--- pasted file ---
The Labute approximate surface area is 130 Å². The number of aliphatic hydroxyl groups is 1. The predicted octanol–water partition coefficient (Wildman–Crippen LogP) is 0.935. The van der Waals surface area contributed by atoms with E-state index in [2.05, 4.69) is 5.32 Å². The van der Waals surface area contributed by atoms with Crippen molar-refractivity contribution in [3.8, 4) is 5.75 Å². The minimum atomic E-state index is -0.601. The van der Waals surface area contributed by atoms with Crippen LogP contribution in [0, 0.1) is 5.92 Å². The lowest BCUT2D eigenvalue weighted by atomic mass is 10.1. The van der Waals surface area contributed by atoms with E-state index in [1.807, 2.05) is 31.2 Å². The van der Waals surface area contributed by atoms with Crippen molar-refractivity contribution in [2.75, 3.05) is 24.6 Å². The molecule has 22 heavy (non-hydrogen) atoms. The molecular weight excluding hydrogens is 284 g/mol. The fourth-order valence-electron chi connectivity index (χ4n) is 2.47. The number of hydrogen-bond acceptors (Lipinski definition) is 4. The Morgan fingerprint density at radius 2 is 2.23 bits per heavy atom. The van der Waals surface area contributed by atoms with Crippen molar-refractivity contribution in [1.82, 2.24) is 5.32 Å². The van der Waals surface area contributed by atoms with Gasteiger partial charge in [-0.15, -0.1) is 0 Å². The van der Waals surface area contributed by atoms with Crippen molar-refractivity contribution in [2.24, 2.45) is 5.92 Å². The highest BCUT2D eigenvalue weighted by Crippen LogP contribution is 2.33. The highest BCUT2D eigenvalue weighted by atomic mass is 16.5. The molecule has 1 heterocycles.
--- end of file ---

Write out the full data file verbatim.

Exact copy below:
The Labute approximate surface area is 130 Å². The number of aliphatic hydroxyl groups is 1. The predicted octanol–water partition coefficient (Wildman–Crippen LogP) is 0.935. The van der Waals surface area contributed by atoms with E-state index in [2.05, 4.69) is 5.32 Å². The van der Waals surface area contributed by atoms with Crippen molar-refractivity contribution in [3.8, 4) is 5.75 Å². The minimum atomic E-state index is -0.601. The van der Waals surface area contributed by atoms with Crippen LogP contribution in [0, 0.1) is 5.92 Å². The lowest BCUT2D eigenvalue weighted by atomic mass is 10.1. The van der Waals surface area contributed by atoms with E-state index in [1.807, 2.05) is 31.2 Å². The van der Waals surface area contributed by atoms with Crippen molar-refractivity contribution in [2.75, 3.05) is 24.6 Å². The molecule has 22 heavy (non-hydrogen) atoms. The molecular weight excluding hydrogens is 284 g/mol. The fourth-order valence-electron chi connectivity index (χ4n) is 2.47. The number of hydrogen-bond acceptors (Lipinski definition) is 4. The Morgan fingerprint density at radius 2 is 2.23 bits per heavy atom. The van der Waals surface area contributed by atoms with Crippen molar-refractivity contribution in [1.82, 2.24) is 5.32 Å². The van der Waals surface area contributed by atoms with Gasteiger partial charge in [-0.15, -0.1) is 0 Å². The van der Waals surface area contributed by atoms with Crippen molar-refractivity contribution in [2.24, 2.45) is 5.92 Å². The highest BCUT2D eigenvalue weighted by Crippen LogP contribution is 2.33. The highest BCUT2D eigenvalue weighted by atomic mass is 16.5. The molecule has 1 heterocycles.